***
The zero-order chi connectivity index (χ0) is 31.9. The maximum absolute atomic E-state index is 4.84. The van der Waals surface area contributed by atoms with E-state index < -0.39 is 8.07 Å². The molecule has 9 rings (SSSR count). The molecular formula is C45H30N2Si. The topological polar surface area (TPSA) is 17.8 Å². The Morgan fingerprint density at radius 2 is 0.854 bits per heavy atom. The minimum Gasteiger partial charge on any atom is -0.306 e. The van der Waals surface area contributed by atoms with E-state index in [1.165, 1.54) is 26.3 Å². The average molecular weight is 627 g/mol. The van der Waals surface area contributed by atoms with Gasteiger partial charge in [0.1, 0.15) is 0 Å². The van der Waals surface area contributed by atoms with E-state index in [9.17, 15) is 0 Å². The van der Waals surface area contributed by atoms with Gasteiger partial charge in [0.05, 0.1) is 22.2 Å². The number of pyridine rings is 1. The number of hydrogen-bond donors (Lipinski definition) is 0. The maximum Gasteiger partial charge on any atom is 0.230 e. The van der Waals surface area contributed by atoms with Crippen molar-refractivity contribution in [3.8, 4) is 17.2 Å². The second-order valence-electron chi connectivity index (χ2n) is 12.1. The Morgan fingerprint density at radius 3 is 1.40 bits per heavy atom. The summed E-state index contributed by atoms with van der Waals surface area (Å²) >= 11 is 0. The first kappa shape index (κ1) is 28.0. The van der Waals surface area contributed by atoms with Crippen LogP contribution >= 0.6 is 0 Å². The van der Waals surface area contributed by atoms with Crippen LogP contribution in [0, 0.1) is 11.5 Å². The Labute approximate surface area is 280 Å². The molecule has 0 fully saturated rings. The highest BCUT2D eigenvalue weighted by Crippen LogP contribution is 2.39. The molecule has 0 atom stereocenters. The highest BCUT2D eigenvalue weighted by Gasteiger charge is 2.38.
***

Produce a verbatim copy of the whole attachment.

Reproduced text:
The zero-order chi connectivity index (χ0) is 31.9. The maximum absolute atomic E-state index is 4.84. The van der Waals surface area contributed by atoms with E-state index < -0.39 is 8.07 Å². The molecule has 9 rings (SSSR count). The molecular formula is C45H30N2Si. The topological polar surface area (TPSA) is 17.8 Å². The Morgan fingerprint density at radius 2 is 0.854 bits per heavy atom. The minimum Gasteiger partial charge on any atom is -0.306 e. The van der Waals surface area contributed by atoms with E-state index in [1.165, 1.54) is 26.3 Å². The average molecular weight is 627 g/mol. The van der Waals surface area contributed by atoms with Gasteiger partial charge in [0.1, 0.15) is 0 Å². The van der Waals surface area contributed by atoms with E-state index in [9.17, 15) is 0 Å². The van der Waals surface area contributed by atoms with Gasteiger partial charge in [0.05, 0.1) is 22.2 Å². The number of pyridine rings is 1. The number of hydrogen-bond donors (Lipinski definition) is 0. The maximum Gasteiger partial charge on any atom is 0.230 e. The van der Waals surface area contributed by atoms with Crippen molar-refractivity contribution in [3.8, 4) is 17.2 Å². The second-order valence-electron chi connectivity index (χ2n) is 12.1. The Morgan fingerprint density at radius 3 is 1.40 bits per heavy atom. The summed E-state index contributed by atoms with van der Waals surface area (Å²) >= 11 is 0. The first kappa shape index (κ1) is 28.0. The van der Waals surface area contributed by atoms with Crippen LogP contribution >= 0.6 is 0 Å². The van der Waals surface area contributed by atoms with Crippen LogP contribution in [0, 0.1) is 11.5 Å². The Labute approximate surface area is 280 Å². The molecule has 0 fully saturated rings. The highest BCUT2D eigenvalue weighted by Crippen LogP contribution is 2.39. The molecule has 0 atom stereocenters. The highest BCUT2D eigenvalue weighted by Gasteiger charge is 2.38.